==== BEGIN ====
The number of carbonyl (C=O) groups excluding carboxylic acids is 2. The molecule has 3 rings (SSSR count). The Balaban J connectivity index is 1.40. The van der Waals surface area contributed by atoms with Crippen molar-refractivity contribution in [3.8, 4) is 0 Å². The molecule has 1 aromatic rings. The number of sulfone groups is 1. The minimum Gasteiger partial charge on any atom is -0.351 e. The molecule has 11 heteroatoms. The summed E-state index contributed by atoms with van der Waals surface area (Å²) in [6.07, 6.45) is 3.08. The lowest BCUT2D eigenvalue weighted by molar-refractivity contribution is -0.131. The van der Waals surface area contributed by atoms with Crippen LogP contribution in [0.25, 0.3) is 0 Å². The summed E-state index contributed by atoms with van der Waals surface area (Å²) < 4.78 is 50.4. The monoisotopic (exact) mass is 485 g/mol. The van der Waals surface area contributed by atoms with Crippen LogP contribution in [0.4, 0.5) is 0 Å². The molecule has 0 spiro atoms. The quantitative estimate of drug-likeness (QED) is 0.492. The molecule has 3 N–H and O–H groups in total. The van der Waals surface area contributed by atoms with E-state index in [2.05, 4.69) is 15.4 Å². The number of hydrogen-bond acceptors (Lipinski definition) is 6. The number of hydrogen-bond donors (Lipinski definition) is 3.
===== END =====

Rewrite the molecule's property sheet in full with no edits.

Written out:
The number of carbonyl (C=O) groups excluding carboxylic acids is 2. The molecule has 3 rings (SSSR count). The Balaban J connectivity index is 1.40. The van der Waals surface area contributed by atoms with Crippen molar-refractivity contribution in [3.8, 4) is 0 Å². The molecule has 1 aromatic rings. The number of sulfone groups is 1. The minimum Gasteiger partial charge on any atom is -0.351 e. The molecule has 11 heteroatoms. The summed E-state index contributed by atoms with van der Waals surface area (Å²) in [6.07, 6.45) is 3.08. The lowest BCUT2D eigenvalue weighted by molar-refractivity contribution is -0.131. The van der Waals surface area contributed by atoms with Crippen LogP contribution in [0.25, 0.3) is 0 Å². The summed E-state index contributed by atoms with van der Waals surface area (Å²) < 4.78 is 50.4. The monoisotopic (exact) mass is 485 g/mol. The van der Waals surface area contributed by atoms with Crippen LogP contribution in [0.4, 0.5) is 0 Å². The molecule has 0 spiro atoms. The quantitative estimate of drug-likeness (QED) is 0.492. The molecule has 3 N–H and O–H groups in total. The van der Waals surface area contributed by atoms with E-state index in [2.05, 4.69) is 15.4 Å². The number of hydrogen-bond acceptors (Lipinski definition) is 6. The number of hydrogen-bond donors (Lipinski definition) is 3.